When Smart Edit Gets in Your Face

After my second (or third, I forget) edit of Virtually Yours Forever, I decided to run my novel through Smart Edit.

Smart Edit, for those who don’t know, is writing software that takes your words (yes, even novel length) and analyzes your word usage. In just a few short minutes, all of the glaring errors you thought you had avoided slap you upside the head. Overuse of adverbs and adjectives, phrases, what I call “dumb” words (really, like, the to-be words), redundancies, and cliches. It counts your exclamation points, apostrophes, and hyphens.

Smart Edit was the best $57 I ever spent.

I ran my final draft of Finding Cadence through it, and managed to eliminate 10K words. This book’s first draft started at 175K, whittled down to 130K (after I found I had used the word “family” 900+ times and “perfect” 700+ times – completely unnecessary), and finally pared to the 120K, which is still perhaps too long, but at that point I couldn’t take anything else out without compromising my story.

With the current pass at my Virtual Mommies, I want to tighten up what words I have in order to adequately express my parallel story line. I’m only on Draft A of the inserted story, so I have a way to go before completion. But at 92K, I’ll safely stay on the low side of 100K.

I’ve often said that I write how I speak. This talent might make for interesting dialogue, but the spoken word is full of redundancies. Yes, I visibly cringe when I see what Smart Edit decides to spit back at me. I’ve only been writing novels for a few years, but I take this craft very seriously. I read and house an impressive library of writing reference material. “You’d think you’d learn?” I say to myself.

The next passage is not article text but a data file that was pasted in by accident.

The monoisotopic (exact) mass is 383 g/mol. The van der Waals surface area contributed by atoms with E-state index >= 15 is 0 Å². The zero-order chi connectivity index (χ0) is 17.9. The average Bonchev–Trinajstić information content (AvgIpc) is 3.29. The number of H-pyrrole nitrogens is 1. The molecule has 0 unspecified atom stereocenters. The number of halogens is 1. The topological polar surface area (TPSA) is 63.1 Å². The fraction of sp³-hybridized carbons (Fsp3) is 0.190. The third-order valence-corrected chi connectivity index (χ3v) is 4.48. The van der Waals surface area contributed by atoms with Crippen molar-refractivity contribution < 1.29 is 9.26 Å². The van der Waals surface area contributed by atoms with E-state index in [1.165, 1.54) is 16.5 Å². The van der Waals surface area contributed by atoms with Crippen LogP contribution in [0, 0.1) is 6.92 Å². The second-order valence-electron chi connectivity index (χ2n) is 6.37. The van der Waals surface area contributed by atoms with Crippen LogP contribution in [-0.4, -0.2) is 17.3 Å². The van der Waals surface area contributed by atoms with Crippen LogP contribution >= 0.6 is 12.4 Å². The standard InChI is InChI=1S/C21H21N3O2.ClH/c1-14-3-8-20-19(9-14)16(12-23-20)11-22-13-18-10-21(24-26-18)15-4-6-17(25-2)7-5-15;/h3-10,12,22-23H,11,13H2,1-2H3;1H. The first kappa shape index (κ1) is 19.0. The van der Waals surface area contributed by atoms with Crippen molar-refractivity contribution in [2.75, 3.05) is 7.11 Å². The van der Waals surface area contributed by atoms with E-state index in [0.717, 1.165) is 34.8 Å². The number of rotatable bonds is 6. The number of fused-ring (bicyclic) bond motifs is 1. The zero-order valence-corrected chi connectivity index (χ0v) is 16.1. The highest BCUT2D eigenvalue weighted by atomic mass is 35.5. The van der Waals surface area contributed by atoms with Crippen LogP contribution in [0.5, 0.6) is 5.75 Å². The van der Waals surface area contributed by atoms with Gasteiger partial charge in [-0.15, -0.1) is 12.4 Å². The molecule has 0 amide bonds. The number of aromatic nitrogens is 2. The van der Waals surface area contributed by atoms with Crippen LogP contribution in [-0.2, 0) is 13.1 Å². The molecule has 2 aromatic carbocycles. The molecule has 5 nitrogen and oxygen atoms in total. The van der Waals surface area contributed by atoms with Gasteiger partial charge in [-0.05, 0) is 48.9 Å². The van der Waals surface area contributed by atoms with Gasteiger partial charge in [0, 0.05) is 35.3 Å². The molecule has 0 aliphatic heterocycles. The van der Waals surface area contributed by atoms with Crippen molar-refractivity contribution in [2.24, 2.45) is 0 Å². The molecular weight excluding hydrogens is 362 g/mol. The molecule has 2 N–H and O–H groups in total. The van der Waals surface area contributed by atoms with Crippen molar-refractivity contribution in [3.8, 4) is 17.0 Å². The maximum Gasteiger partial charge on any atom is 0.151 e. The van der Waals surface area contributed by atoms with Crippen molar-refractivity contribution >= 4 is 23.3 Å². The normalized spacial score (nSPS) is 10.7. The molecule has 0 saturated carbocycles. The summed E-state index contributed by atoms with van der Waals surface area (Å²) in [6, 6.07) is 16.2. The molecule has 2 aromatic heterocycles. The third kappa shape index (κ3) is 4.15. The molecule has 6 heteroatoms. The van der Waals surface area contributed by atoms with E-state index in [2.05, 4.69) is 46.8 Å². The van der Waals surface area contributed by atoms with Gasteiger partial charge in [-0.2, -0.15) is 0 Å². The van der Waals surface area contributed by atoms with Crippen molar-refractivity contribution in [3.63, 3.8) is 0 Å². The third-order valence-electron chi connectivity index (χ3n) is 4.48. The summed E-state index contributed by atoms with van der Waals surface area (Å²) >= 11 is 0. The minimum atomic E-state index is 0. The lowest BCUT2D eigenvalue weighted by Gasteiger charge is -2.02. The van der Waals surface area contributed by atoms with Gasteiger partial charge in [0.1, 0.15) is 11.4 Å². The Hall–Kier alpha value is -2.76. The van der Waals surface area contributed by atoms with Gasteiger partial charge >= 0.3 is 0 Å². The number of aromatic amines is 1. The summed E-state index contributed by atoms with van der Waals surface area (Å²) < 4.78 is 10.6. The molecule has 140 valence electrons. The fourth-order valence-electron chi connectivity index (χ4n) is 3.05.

I’m learning, but at a snail’s pace (yes, a cliche). And I’m OLD, meaning I can forget things now with amazing speed. (I long for those days when I could hear a song on the radio twice and remember the words.)

I’m not one of those writers who believe in the non-usage of adjectives and adverbs. I love descriptors, but you don’t want to read the same word over and over. I strive to limit my descriptor usage to less than five times in 100K.

It’s the same with phrase redundancies – unless the phrase is a signature speech pattern. For example, Janna always says “Oh, my Lady GaGa” because she’s Jewish and never says the word “God.” Or how I have Ashe signing off on email either “Virtually yours forever” or “Peace out.” But if Smart Edit shows 37 “you have tos,” I know I must get in there and change at least 30 of them to something else.

There is an upside to having all of your errors staring you in your face. You won’t find  900-anythings in my manuscripts anymore, which means I must be learning from my mistakes.

Posted in books, DIY, editing, indie publishing, Joanne Huspek, people, reading, rewriting, womens literature, writing Tagged , , , , , , , ,

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